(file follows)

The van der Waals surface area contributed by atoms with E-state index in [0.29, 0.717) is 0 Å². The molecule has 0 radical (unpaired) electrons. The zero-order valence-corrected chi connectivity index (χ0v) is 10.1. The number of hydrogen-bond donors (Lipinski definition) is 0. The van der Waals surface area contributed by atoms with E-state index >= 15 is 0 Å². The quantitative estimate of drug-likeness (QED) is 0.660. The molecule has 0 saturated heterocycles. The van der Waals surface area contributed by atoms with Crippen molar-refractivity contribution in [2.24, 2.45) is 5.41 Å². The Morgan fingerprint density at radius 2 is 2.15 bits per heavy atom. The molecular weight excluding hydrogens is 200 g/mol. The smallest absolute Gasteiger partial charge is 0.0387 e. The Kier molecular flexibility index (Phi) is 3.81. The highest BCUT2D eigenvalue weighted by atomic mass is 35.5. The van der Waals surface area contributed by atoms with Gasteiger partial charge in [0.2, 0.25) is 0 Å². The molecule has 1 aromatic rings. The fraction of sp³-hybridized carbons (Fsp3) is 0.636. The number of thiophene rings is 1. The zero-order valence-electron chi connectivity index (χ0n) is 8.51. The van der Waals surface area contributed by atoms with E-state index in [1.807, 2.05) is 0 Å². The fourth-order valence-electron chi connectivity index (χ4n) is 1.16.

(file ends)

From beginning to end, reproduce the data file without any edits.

The van der Waals surface area contributed by atoms with E-state index in [0.29, 0.717) is 0 Å². The molecule has 0 radical (unpaired) electrons. The zero-order valence-corrected chi connectivity index (χ0v) is 10.1. The number of hydrogen-bond donors (Lipinski definition) is 0. The van der Waals surface area contributed by atoms with E-state index >= 15 is 0 Å². The quantitative estimate of drug-likeness (QED) is 0.660. The molecule has 0 saturated heterocycles. The van der Waals surface area contributed by atoms with Crippen molar-refractivity contribution in [2.24, 2.45) is 5.41 Å². The Morgan fingerprint density at radius 2 is 2.15 bits per heavy atom. The molecular weight excluding hydrogens is 200 g/mol. The smallest absolute Gasteiger partial charge is 0.0387 e. The Kier molecular flexibility index (Phi) is 3.81. The highest BCUT2D eigenvalue weighted by atomic mass is 35.5. The van der Waals surface area contributed by atoms with Gasteiger partial charge in [0.2, 0.25) is 0 Å². The molecule has 1 aromatic rings. The fraction of sp³-hybridized carbons (Fsp3) is 0.636. The number of thiophene rings is 1. The zero-order valence-electron chi connectivity index (χ0n) is 8.51. The van der Waals surface area contributed by atoms with E-state index in [1.807, 2.05) is 0 Å². The fourth-order valence-electron chi connectivity index (χ4n) is 1.16.